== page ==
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ECR 2018 / C-0851
The wittiest and easiest-to-remember ultrasound signs: a look beyond mere ultrasound imaging of the peripheral nerves
Congress: ECR 2018
Poster No.: C-0851
Type: Educational Exhibit
Keywords: Musculoskeletal system, Neuroradiology peripheral nerve, Anatomy, Ultrasound, Education, Education and training
Authors: N. Romano1, A. Fischetti1, L. R. Saitta2, A. Muda1; 1Genova/IT, 2Genoa/IT

Findings and procedure details


Normal nerve, axial plane"honeycomb"

Normal nerve, longitudinal plane"rigatoni sign"


From the histologic point of view, a normal nerve has an external sheath (the outer epineurium) which surrounds the nerve fascicles. The connective tissue between the outer epineurium and the fascicles is  the interfascicular epineurium (or internal epineurium) [1,2].

On axial plane, high resolution ultrasound shows the nerve as an “honeycombed structure” composed of hypoechoic spots in an hyperechoic background. The hypoechoic spots correspond to the fascicles that run longitudinally within the nerve; the hyperechoic background represents the interfascicular epineurium [1,2] (Fig.1).


On longitudinal plane, the nerve assumes an elongated appearance with hypoechoic parallel bands, which represent the neuronal fascicles, separated by the hyperechoic bands (interfascicular epineurium) [1,2] (Fig.2).


Ulnar nerve between flexor muscles"butterfly wings"


The ulnar nerve, approximately 1 cm distal to its passage in the ulnar groove (an osteofibrous channel where the nerve has a very superficial location) enters the proper cubital tunnel, that is an important site of nerve compression,  and then lies between the ulnar and the humeral head of the flexor carpi ulnaris muscle [2]. The nerve with the flexor muscles takes on a configuration comparable to the “butterfly wings” (Fig.3).


Brachial plexus at the infraclavicular region → "Mercedes sign"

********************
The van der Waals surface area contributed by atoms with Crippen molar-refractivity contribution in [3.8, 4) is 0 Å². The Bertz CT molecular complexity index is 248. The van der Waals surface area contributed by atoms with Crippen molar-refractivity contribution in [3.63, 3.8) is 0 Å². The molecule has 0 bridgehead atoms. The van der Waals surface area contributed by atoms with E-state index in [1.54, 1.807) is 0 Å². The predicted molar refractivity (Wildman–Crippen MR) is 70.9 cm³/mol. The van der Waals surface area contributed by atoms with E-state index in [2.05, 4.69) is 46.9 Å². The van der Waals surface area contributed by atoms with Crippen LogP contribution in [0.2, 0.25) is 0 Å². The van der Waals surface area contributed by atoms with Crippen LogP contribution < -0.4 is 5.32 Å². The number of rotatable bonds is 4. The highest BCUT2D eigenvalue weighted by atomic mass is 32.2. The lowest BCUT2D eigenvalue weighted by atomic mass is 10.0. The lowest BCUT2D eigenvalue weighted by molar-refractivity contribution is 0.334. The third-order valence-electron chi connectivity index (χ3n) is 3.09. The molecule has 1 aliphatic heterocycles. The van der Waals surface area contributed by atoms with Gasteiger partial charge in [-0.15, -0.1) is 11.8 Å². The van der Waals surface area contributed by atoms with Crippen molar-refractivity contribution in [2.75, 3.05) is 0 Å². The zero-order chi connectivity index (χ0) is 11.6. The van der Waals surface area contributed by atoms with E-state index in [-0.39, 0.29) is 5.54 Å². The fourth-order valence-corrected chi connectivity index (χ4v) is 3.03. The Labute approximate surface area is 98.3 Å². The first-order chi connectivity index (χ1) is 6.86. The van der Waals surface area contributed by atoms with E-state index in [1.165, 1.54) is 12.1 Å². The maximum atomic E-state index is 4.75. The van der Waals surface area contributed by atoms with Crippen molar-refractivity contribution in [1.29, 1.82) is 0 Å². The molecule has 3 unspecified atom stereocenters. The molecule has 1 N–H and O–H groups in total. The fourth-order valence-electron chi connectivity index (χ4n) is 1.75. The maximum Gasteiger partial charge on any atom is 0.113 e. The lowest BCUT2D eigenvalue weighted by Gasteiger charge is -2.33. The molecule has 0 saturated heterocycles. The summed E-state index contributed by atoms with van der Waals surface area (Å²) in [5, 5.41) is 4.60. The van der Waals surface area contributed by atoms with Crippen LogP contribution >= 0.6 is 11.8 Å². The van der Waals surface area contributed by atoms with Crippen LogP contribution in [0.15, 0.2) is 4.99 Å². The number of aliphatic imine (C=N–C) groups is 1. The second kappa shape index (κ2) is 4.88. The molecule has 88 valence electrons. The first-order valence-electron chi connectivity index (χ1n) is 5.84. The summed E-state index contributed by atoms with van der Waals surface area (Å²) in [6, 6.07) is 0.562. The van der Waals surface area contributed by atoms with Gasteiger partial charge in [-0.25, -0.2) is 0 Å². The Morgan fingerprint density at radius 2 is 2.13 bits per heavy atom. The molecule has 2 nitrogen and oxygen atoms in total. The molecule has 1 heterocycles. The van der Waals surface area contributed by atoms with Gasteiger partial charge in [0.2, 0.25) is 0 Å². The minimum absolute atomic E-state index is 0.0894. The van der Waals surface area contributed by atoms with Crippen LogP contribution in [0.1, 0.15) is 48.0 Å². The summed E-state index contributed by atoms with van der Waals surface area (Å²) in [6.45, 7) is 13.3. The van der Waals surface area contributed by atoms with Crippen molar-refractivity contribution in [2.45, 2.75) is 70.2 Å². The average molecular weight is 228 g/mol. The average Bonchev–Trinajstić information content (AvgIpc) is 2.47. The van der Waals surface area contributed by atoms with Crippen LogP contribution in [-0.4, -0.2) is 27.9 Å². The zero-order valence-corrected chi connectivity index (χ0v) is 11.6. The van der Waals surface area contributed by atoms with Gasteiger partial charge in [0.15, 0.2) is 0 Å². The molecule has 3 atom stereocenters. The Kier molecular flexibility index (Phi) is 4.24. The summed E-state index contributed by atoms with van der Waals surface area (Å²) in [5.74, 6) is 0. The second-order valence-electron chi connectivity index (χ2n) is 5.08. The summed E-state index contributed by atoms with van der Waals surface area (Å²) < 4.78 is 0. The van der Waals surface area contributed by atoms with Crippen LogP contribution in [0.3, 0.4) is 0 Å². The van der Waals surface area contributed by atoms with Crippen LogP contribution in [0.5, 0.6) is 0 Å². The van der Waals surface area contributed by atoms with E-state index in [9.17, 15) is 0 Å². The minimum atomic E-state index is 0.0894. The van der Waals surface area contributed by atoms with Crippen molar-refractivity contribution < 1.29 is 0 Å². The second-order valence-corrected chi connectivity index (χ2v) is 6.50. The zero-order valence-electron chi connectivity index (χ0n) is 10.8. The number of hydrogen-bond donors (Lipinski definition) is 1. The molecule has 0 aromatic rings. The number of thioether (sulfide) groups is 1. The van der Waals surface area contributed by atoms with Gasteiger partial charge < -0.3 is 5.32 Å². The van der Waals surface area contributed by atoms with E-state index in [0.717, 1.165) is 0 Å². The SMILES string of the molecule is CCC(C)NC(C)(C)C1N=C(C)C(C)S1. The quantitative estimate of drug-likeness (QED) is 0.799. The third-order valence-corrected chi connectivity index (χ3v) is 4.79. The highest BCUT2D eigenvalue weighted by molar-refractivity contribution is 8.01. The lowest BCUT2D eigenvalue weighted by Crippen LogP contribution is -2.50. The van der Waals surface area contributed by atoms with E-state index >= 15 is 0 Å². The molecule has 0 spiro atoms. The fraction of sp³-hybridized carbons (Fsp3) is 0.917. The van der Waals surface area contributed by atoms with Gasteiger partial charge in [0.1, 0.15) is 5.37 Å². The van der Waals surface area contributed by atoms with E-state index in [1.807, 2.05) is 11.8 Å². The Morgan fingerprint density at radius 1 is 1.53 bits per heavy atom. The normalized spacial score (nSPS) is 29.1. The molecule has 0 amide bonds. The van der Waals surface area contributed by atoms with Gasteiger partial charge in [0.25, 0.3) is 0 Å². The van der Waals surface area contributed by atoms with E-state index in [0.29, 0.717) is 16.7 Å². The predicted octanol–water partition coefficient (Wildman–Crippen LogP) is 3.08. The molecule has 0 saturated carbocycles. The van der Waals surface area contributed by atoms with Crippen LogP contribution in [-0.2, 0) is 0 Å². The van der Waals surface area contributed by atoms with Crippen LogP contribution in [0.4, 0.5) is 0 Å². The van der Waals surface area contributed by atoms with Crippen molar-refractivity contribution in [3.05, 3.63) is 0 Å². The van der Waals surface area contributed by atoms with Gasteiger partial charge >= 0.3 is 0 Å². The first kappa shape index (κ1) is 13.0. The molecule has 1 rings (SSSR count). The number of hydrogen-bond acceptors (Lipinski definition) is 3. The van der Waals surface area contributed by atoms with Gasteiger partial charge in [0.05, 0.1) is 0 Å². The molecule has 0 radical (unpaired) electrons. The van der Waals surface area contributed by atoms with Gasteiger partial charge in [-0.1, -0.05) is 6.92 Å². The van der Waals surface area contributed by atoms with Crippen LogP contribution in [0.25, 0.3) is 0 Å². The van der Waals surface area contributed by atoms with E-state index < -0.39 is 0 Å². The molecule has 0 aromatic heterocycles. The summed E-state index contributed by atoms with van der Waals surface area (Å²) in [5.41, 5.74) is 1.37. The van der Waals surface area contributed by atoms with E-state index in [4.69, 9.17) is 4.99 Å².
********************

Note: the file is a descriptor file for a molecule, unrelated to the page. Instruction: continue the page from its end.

Ultrasonography  is an useful tool to depict normal brachial plexus anatomy at several levels including the paravertebral, interscalenic, supraclavicular, infraclavicular and axillary regions. The study of the brachial plexus is very important to evaluate eventual nervous lesion that may compromise the upper limb mobility.

The brachial plexus is formed by the union of the ventral roots of nerves from C5 to T1, extending from the cervical spine to the axilla, and it gives rise to important peripheric nerve of the upper limb, among which radial, ulnar and median nerves.

The union of the ventral roots forms three nervous trunks: upper (C5-C6), medium (C7) and lower (C8-T1), which course in the interscalenic plane. At the infraclavicular region, they form three cords: posterior, medial and lateral, in relation to the axillary artery. This particular configuration remembers the symbol of an important car company, that of Mercedes [2, 3] (Fig.4).


Bifid median nerve with persistent median artery"sunglasses sign"


A bifid median nerve is an anatomic variant of median nerve. It’s characterized by the presence of two trunks of median nerve (a radial trunk and an ulnar trunk). The persistent median artery is an accessory artery that arises from the ulnar artery and accompanies the median nerve along its course. If the median nerve is bifid, the artery lies between the two nerves trunks and this configuration remember the shape of “sunglasses” (Fig.5). A persistent median artery is a common condition in healthy people and can be related to median nerve anatomic variations.  The persistent median artery has a superficial course close to the transverse carpal ligament and his presence is an important information for the surgeon for preoperative planning because the artery can be injured during arthroscopic release of the transverse carpal ligament [2,4].

A bifid median nerve is a condition relatively frequently in patient with carpal tunnel syndrome. The relatively higher cross sectional area of a bifid median nerve is more commonly associated with compression of the nerve in the carpal tunnel.


Median nerve in carpal tunnel syndrome"mouse tail"


The carpal tunnel is an osteofibrose canal where 9 tendons (4 of the superficial flexor tendon, 4 of the deep flexor tendon and the longus flexor tendon of the thumb) and the median nerve pass. It is posteriorly delimited by carpal bones (scaphoid and trapeze laterally, pisiform and hamate medially) and anteriorly by flexor retinaculum (normal thickness 1-1,5 mm).